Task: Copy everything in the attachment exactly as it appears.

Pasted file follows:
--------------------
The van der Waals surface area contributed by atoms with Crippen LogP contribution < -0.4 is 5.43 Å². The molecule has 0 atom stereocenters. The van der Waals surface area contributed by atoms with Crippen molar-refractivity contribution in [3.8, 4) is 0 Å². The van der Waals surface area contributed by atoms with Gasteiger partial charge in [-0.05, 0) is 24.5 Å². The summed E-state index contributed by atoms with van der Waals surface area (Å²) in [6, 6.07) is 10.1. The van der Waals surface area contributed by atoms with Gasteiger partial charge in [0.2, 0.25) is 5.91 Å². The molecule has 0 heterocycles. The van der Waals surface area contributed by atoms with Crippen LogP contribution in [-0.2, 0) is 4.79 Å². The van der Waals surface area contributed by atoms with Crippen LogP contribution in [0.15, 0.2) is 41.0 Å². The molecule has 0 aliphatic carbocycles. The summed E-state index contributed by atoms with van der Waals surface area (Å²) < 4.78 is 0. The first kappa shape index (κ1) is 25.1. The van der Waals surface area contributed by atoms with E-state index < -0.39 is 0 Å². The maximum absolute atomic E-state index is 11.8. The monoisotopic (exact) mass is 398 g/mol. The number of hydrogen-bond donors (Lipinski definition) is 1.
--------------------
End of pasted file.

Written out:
The van der Waals surface area contributed by atoms with Crippen LogP contribution < -0.4 is 5.43 Å². The molecule has 0 atom stereocenters. The van der Waals surface area contributed by atoms with Crippen molar-refractivity contribution in [3.8, 4) is 0 Å². The van der Waals surface area contributed by atoms with Gasteiger partial charge in [-0.05, 0) is 24.5 Å². The summed E-state index contributed by atoms with van der Waals surface area (Å²) in [6, 6.07) is 10.1. The van der Waals surface area contributed by atoms with Gasteiger partial charge in [0.2, 0.25) is 5.91 Å². The molecule has 0 heterocycles. The van der Waals surface area contributed by atoms with Crippen LogP contribution in [-0.2, 0) is 4.79 Å². The van der Waals surface area contributed by atoms with Crippen LogP contribution in [0.15, 0.2) is 41.0 Å². The molecule has 0 aliphatic carbocycles. The summed E-state index contributed by atoms with van der Waals surface area (Å²) < 4.78 is 0. The first kappa shape index (κ1) is 25.1. The van der Waals surface area contributed by atoms with E-state index < -0.39 is 0 Å². The maximum absolute atomic E-state index is 11.8. The monoisotopic (exact) mass is 398 g/mol. The number of hydrogen-bond donors (Lipinski definition) is 1.